Part 1Colonial Period and Early Years of the Republic to 1805. Covers the period from 1765 to 1805 and shows by dramatic reenactment Thomas Jefferson proposing to send arms to the Boston patriots, the Governor of Virginia dissolving the Assembly, Edmund Burke pleading for the colonists, Patrick Henry delivering his "Give me liberty or give me death” speech, Jefferson reading the Declaration of Independence to the Continental Congress, the conflict between the States, George Washington reading the Preamble to the Constitution at the Constitutional Convention, James Madison speaking for the Bill of Rights, the westward movement, and President Jefferson sending James Monroe to Paris to purchase the Louisiana Territory. Part 2History of the United States, 1805–1860. Portrays the War of 1812, Dolly Madison rescuing the Declaration of Independence before British soldiers march into the White House, Andrew Jackson defeating the British at New Orleans, President Monroe signing his message to Congress enunciating the Monroe Doctrine, the siege of the Alamo, General Sam Houston defeating Santa Ana, the Mexican War, the gold rush of 1849, the pony express and the Wells Fargo express routes, and the Lincoln-Douglas debates.

Part 3History of the United States, 1860-1890. Covers the Civil War period, re-enacting such events as the fight between the Monitor and the Merrimac and Lincoln's address at Gettysburg; and the postwar period showing the carpet baggers in the South, the first transcontinental railroad, lawlessness then stability in the West, immigration, and the growth of industry.

Part 4History of the United States, 1890–1938. Covers such events as the sinking of the battleship Maine, the Spanish-American War, the fight against yellow fever, the building of the Panama Canal, World War I, the sinking of the Lusitania, the League of Nations, and the beginnings of World War II; and presents a list of the achievements and problems of American democracy as of 1938.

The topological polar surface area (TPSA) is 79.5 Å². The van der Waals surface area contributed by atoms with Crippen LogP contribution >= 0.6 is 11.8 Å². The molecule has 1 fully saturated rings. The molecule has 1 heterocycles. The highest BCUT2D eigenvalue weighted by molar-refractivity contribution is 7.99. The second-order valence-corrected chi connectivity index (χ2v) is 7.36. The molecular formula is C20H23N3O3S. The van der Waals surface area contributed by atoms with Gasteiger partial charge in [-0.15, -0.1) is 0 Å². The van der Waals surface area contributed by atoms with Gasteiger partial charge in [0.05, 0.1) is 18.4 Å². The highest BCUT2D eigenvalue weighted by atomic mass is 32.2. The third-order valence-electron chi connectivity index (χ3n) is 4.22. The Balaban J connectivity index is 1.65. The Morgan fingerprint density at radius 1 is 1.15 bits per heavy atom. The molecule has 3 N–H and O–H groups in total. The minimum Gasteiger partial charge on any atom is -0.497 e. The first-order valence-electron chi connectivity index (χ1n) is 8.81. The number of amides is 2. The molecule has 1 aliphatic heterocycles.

Committee Recommendation This overview of the history of the United States, edited from Hollywood feature and short subjects, is a pictorial summary of our democratic heritage and can so be used particularly in junior and senior high-school social-studies classes and general auditorium meetings, as well as in college and in adult meetings. Each of the four parts can be used separately.

Our Monroe Doctrine 16mm sound, b/w, 20 minutes, 1940. Produced by Academic Film Co. Purchase from Post Pictures Corp., $90. Rent from 16mm film libraries. Film Summary Dramatized re-enactment of a discussion by President James Monroe, Secretary of State John Quincy Adams, and Speaker of the House Henry Clay concerning the threat of European countries to regain control of South American Republics; an interview between Adams and an Austrian emissary; and Monroe's reading the statement of policy which has become known as the Monroe Doctrine. Committee Recommendation While this film consists of conversations and may seem dull to some students, it has a real value in American history classes and in courses on foreign relations as background to the study of the Monroe Doctrine. For grades 10-12 and college audiences.

Sons of Liberty 16mm sound, color, 20 minutes, 1939. Produced by Warner Bros. Pictures Inc. Lease from Teaching Film Custodians Inc., $120. Rent from film libraries of educational institutions.